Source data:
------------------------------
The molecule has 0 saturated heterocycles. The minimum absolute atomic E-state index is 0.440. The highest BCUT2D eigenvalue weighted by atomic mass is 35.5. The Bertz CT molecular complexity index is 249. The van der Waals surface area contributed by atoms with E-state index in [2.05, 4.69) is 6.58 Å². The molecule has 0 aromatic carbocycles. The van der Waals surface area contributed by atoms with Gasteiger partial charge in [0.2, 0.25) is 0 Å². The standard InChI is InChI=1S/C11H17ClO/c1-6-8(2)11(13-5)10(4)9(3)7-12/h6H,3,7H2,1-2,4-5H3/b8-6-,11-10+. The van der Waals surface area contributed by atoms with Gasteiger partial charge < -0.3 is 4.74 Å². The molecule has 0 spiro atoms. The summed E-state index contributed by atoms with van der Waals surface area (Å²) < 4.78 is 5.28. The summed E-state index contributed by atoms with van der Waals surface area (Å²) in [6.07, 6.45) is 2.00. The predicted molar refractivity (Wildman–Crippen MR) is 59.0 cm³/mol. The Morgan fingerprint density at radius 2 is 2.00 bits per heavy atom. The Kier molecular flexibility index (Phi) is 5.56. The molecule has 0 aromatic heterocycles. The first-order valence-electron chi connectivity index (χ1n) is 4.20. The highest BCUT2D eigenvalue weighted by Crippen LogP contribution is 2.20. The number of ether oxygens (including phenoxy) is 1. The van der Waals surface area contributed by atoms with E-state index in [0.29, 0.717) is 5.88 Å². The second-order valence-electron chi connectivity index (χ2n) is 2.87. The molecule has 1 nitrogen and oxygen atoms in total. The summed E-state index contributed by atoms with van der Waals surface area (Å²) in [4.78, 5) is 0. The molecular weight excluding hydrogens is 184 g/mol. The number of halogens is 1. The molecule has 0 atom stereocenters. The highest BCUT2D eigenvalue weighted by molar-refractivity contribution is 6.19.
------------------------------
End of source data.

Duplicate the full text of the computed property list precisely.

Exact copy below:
The molecule has 0 saturated heterocycles. The minimum absolute atomic E-state index is 0.440. The highest BCUT2D eigenvalue weighted by atomic mass is 35.5. The Bertz CT molecular complexity index is 249. The van der Waals surface area contributed by atoms with E-state index in [2.05, 4.69) is 6.58 Å². The molecule has 0 aromatic carbocycles. The van der Waals surface area contributed by atoms with Gasteiger partial charge in [0.2, 0.25) is 0 Å². The standard InChI is InChI=1S/C11H17ClO/c1-6-8(2)11(13-5)10(4)9(3)7-12/h6H,3,7H2,1-2,4-5H3/b8-6-,11-10+. The van der Waals surface area contributed by atoms with Gasteiger partial charge < -0.3 is 4.74 Å². The molecule has 0 spiro atoms. The summed E-state index contributed by atoms with van der Waals surface area (Å²) < 4.78 is 5.28. The summed E-state index contributed by atoms with van der Waals surface area (Å²) in [6.07, 6.45) is 2.00. The predicted molar refractivity (Wildman–Crippen MR) is 59.0 cm³/mol. The Morgan fingerprint density at radius 2 is 2.00 bits per heavy atom. The Kier molecular flexibility index (Phi) is 5.56. The molecule has 0 aromatic heterocycles. The first-order valence-electron chi connectivity index (χ1n) is 4.20. The highest BCUT2D eigenvalue weighted by Crippen LogP contribution is 2.20. The number of ether oxygens (including phenoxy) is 1. The van der Waals surface area contributed by atoms with E-state index in [0.29, 0.717) is 5.88 Å². The second-order valence-electron chi connectivity index (χ2n) is 2.87. The molecule has 1 nitrogen and oxygen atoms in total. The summed E-state index contributed by atoms with van der Waals surface area (Å²) in [4.78, 5) is 0. The molecular weight excluding hydrogens is 184 g/mol. The number of halogens is 1. The molecule has 0 atom stereocenters. The highest BCUT2D eigenvalue weighted by molar-refractivity contribution is 6.19.